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Is maternal smoking during pregnancy a causal environmental risk factor for adolescent antisocial behavior? Testing etiological theories and assumptions

Published online by Cambridge University Press:  16 November 2011

B. M. D'Onofrio*
Indiana University, Bloomington, IN, USA
C. A. Van Hulle
University of Wisconsin-Madison, Madison, WI, USA
J. A. Goodnight
University of Dayton, Dayton, OH, USA
P. J. Rathouz
University of Wisconsin-Madison, Madison, WI, USA
B. B. Lahey
University of Chicago, Chicago, IL, USA
*Address for correspondence: B. M. D'Onofrio, Ph.D., Department of Psychological and Brain Sciences, Indiana University, 1101 East 10th Street, Bloomington, IN 47405, USA. (Email:



Although many studies indicate that maternal smoking during pregnancy (SDP) is correlated with later offspring antisocial behavior (ASB), recent quasi-experimental studies suggest that background familial factors confound the association. The present study sought to test alternative etiological hypotheses using multiple indices of adolescent ASB, comparing differentially exposed siblings, and testing assumptions in the sibling-comparison design.


The study examined the association between maternal SDP and adolescent-reported ASB, criminal convictions and membership in a group of individuals with early-starting and chronic ASB among 6066 offspring of women from the National Longitudinal Survey of Youth, a representative sample of women in the USA. The analyses controlled for statistical covariates and examined associations while comparing differentially exposed siblings.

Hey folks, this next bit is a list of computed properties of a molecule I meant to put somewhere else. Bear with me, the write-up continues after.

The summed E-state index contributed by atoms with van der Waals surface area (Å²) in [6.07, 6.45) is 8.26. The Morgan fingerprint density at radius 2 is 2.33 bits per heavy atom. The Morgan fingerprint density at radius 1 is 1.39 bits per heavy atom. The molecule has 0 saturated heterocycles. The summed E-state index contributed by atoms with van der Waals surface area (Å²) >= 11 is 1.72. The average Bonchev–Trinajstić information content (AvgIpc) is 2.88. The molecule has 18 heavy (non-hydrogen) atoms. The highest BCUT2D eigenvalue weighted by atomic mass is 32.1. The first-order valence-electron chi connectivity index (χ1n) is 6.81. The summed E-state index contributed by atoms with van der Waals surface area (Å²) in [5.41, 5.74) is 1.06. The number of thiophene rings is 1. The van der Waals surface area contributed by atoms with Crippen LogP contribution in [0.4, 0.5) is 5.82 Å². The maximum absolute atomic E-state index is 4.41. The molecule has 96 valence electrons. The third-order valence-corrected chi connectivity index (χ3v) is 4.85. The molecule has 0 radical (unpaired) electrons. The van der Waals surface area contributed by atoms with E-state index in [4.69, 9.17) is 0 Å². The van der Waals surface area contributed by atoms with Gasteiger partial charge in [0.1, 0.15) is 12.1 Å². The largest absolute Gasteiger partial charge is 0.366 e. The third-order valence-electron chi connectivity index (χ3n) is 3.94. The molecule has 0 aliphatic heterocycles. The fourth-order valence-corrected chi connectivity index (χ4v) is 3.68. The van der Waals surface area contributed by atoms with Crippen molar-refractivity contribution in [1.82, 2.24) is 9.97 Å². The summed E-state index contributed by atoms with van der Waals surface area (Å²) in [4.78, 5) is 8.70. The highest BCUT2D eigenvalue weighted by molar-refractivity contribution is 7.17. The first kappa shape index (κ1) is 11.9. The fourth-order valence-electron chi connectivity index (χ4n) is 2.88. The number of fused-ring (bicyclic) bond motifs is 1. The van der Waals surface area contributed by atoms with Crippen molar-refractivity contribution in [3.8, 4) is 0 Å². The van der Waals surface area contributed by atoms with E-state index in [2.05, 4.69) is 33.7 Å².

At the population level, each additional pack of cigarettes per day predicted greater mean adolescent-reported ASB symptoms [ratio of means 1.15, 95% confidence interval (CI) 1.08–1.22], odds of being in the top 10% of ASB [odds ratio (OR) 1.34, 95% CI 1.10–1.65], hazard of a criminal conviction [hazard ratio (HR) 1.51, 95% CI 1.34–1.68] and odds of chronic ASB (OR 1.57, 95% CI 1.25–1.99). SDP robustly predicted most assessments of ASB while controlling for measured covariates. When siblings exposed to differing levels of SDP were compared, however, all of the associations were attenuated and were not statistically significant: adolescent-reported mean ASB (ratio of means 0.86, 95% CI 0.74–1.01), high ASB (OR 0.67, 95% CI 0.41–1.12), criminal conviction (HR 0.98, 95% CI 0.66–1.44) and chronic ASB (OR 0.80, 95% CI 0.46–1.38).


The results strongly suggest that familial factors account for the correlation between SDP and offspring adolescent ASB, rather than a putative causal environmental influence of SDP.

Original Articles
Copyright © Cambridge University Press 2011

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